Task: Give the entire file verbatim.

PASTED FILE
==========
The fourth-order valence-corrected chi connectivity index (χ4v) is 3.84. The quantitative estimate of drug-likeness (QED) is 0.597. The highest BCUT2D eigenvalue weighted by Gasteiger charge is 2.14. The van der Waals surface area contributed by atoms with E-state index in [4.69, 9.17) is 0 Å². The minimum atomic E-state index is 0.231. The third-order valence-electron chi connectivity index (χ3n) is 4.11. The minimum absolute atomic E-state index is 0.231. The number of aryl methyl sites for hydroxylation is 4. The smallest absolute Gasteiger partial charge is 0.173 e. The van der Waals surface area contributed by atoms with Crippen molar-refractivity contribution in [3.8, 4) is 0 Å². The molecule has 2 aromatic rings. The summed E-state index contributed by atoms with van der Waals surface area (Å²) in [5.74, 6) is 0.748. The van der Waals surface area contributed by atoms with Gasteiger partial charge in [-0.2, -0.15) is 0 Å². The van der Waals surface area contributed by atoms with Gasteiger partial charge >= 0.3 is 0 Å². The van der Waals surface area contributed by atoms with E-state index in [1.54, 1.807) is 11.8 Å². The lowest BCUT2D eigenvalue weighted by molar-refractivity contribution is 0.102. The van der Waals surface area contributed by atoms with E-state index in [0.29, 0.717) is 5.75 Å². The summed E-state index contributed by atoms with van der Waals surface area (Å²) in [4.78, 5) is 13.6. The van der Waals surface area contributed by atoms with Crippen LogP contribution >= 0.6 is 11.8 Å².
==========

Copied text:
The fourth-order valence-corrected chi connectivity index (χ4v) is 3.84. The quantitative estimate of drug-likeness (QED) is 0.597. The highest BCUT2D eigenvalue weighted by Gasteiger charge is 2.14. The van der Waals surface area contributed by atoms with E-state index in [4.69, 9.17) is 0 Å². The minimum atomic E-state index is 0.231. The third-order valence-electron chi connectivity index (χ3n) is 4.11. The minimum absolute atomic E-state index is 0.231. The number of aryl methyl sites for hydroxylation is 4. The smallest absolute Gasteiger partial charge is 0.173 e. The van der Waals surface area contributed by atoms with Crippen molar-refractivity contribution in [3.8, 4) is 0 Å². The molecule has 2 aromatic rings. The summed E-state index contributed by atoms with van der Waals surface area (Å²) in [5.74, 6) is 0.748. The van der Waals surface area contributed by atoms with Gasteiger partial charge in [-0.2, -0.15) is 0 Å². The van der Waals surface area contributed by atoms with Gasteiger partial charge >= 0.3 is 0 Å². The van der Waals surface area contributed by atoms with E-state index in [1.54, 1.807) is 11.8 Å². The lowest BCUT2D eigenvalue weighted by molar-refractivity contribution is 0.102. The van der Waals surface area contributed by atoms with E-state index in [0.29, 0.717) is 5.75 Å². The summed E-state index contributed by atoms with van der Waals surface area (Å²) in [4.78, 5) is 13.6. The van der Waals surface area contributed by atoms with Crippen LogP contribution >= 0.6 is 11.8 Å².